Safety

The incidence of adverse effects was similar with 23% experiencing adverse effects in the nirmatrelvir plus ritonavir group and 24% in the placebo group.18 The proportion of participants who discontinued treatment due to an adverse event was 2.1% in the nirmatrelvir plus ritonavir group and 4.2% in the placebo group. Adverse reactions that occurred in more than 1% of participants included dysgeusia (5.6% with nirmatrelvir plus ritonavir vs 0.3% with placebo), diarrhoea (3.1% vs 1.6%), headache (1.4% vs 1.3%) and vomiting (1.1% vs 0.8%).18

Drug interactions

The summary of product characteristics (SPC) includes an extensive list of possible drug interactions.17 Nirmatrelvir plus ritonavir inhibits CYP3A and may increase plasma concentrations of drugs that are primarily metabolised by CYP3A. Medicinal products that are extensively metabolised by CYP3A and have high first pass metabolism appear to be the most susceptible to large increases in exposure when coadministered with nirmatrelvir plus ritonavir. The SPC includes a table of medicinal products that are highly dependent on CYP3A for clearance and for which elevated plasma concentrations are associated with serious and/or life-threatening events and are contraindicated for concomitant use with nirmatrelvir plus ritonavir (eg, amiodarone, clozapine, colchicine, diazepam, fusidic acid, simvastatin and pethidine).17 Products that induce the metabolism of nirmatrelvir plus ritonavir ‘where significantly reduced plasma nirmatrelvir/ritonavir concentrations may be associated with the potential for loss of virologic response and possible resistance’ are also contraindicated (eg, carbamazepine, phenytoin, rifampicin and St John’s Wort).17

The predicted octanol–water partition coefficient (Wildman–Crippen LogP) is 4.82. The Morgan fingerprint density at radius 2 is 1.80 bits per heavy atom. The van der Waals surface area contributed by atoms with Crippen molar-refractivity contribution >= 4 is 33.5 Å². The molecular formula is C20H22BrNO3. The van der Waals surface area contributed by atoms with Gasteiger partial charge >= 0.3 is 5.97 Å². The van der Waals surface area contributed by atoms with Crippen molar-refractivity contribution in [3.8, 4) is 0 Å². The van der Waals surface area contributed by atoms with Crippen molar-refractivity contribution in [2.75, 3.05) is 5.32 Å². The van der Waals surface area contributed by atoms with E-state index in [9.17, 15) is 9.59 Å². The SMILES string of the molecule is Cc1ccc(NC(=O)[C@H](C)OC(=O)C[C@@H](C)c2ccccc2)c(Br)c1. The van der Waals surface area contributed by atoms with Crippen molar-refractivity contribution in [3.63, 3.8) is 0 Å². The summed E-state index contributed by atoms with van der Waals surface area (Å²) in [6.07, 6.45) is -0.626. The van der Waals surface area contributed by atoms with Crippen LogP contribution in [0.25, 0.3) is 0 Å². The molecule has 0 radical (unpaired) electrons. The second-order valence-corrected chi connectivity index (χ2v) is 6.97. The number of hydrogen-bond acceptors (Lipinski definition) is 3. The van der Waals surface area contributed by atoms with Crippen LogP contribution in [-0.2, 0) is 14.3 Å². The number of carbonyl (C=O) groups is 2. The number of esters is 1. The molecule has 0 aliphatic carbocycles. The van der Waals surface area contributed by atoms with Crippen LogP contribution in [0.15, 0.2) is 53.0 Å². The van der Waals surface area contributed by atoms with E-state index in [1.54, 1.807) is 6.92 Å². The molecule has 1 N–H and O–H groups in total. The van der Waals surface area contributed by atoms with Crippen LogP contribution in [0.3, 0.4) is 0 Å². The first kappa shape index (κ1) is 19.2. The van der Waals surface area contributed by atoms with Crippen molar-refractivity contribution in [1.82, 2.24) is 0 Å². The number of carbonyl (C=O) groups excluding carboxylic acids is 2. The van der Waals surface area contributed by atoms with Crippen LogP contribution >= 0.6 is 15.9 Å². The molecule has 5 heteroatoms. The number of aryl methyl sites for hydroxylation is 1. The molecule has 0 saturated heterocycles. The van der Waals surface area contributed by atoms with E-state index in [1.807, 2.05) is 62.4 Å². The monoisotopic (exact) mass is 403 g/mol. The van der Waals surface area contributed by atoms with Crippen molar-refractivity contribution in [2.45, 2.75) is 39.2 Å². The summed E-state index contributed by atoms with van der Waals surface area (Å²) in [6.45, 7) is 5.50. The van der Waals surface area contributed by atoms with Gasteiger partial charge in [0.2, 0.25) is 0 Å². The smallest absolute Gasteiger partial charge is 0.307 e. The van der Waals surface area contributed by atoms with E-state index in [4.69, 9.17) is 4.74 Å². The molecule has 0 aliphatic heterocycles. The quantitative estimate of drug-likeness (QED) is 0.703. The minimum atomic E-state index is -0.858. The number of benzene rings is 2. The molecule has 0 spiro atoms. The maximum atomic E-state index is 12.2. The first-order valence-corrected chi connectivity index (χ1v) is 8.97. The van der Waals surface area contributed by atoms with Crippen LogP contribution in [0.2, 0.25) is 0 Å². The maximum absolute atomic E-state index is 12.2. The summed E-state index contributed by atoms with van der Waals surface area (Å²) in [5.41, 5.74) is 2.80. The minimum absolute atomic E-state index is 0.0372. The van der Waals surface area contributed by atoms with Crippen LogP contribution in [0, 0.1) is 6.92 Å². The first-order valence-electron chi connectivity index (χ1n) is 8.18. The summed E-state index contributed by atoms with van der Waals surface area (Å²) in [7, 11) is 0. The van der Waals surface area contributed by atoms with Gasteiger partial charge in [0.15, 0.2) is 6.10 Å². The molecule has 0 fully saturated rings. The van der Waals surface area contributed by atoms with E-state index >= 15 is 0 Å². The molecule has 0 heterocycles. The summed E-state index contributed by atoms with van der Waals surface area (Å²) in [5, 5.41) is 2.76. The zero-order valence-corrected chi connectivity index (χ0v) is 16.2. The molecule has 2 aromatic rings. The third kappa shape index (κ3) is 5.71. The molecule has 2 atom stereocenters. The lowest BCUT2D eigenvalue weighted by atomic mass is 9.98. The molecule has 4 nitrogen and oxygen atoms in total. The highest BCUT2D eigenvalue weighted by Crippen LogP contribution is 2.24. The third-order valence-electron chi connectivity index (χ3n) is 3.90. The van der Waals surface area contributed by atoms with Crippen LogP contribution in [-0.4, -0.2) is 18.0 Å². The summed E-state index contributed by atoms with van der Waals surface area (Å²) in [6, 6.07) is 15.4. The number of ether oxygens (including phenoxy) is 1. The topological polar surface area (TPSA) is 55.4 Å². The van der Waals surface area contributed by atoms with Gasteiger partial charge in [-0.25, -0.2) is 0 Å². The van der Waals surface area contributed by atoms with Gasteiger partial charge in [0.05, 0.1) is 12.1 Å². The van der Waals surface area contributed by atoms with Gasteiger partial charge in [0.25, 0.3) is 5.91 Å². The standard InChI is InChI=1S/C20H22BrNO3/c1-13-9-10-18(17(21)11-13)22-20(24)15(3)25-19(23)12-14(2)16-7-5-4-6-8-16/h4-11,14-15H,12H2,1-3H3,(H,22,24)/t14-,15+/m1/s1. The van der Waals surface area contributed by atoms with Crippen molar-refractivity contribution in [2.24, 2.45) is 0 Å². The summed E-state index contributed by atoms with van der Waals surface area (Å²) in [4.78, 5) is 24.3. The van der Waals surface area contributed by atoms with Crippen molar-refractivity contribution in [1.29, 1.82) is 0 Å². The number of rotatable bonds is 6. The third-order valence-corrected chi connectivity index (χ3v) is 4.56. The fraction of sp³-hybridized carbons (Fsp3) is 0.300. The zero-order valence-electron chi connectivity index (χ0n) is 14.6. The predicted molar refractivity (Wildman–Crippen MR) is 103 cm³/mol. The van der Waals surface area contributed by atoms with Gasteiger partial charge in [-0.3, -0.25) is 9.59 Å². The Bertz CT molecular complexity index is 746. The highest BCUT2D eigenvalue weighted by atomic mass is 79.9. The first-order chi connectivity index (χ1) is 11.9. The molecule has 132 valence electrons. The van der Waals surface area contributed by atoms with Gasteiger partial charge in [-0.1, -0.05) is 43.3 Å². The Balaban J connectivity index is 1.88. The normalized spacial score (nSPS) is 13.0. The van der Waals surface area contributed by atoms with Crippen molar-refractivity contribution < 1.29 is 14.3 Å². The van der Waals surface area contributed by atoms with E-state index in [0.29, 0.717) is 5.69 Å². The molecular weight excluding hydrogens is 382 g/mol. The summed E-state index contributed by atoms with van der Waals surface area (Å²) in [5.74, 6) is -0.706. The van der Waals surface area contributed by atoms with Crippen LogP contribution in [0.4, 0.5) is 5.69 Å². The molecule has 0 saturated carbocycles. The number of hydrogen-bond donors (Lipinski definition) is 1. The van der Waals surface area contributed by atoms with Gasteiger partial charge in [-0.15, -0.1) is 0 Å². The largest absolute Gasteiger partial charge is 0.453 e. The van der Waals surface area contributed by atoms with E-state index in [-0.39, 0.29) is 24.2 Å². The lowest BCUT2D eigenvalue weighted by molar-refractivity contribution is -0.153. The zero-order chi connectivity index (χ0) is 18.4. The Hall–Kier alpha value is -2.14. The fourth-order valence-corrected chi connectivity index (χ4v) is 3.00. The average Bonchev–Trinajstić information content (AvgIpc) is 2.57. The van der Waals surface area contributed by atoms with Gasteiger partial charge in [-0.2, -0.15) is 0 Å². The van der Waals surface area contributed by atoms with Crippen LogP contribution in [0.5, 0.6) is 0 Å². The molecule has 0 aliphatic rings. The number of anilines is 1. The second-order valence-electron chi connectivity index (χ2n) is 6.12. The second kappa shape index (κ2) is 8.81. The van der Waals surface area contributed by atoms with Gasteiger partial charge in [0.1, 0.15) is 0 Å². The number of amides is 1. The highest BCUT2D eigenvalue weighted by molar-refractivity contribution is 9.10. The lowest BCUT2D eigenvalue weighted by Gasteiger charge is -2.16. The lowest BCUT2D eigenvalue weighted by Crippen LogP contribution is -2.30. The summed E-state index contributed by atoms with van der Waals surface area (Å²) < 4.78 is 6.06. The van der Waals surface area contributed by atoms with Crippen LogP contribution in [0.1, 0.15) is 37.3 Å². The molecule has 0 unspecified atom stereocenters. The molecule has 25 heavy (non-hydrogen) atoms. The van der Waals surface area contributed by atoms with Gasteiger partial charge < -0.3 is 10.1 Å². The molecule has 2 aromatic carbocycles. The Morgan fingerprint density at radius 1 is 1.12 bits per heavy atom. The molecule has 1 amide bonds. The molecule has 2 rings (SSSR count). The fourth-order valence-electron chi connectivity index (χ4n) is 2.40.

Ritonavir may also inhibit P-glycoprotein pathways and can induce activity of other enzymes (eg, CYP1A2, CYP2C8, CYP2C9 and CYP2C19).17

Careful assessment of a patient’s medicines (including over-the-counter, herbal and recreational drugs) is needed.22 The University of Liverpool has produced an interaction checking tool for covid-19 drug interactions (https://www.covid19-druginteractions.org/checker). In some cases, it may be necessary to consider an alternative treatment for covid-19.22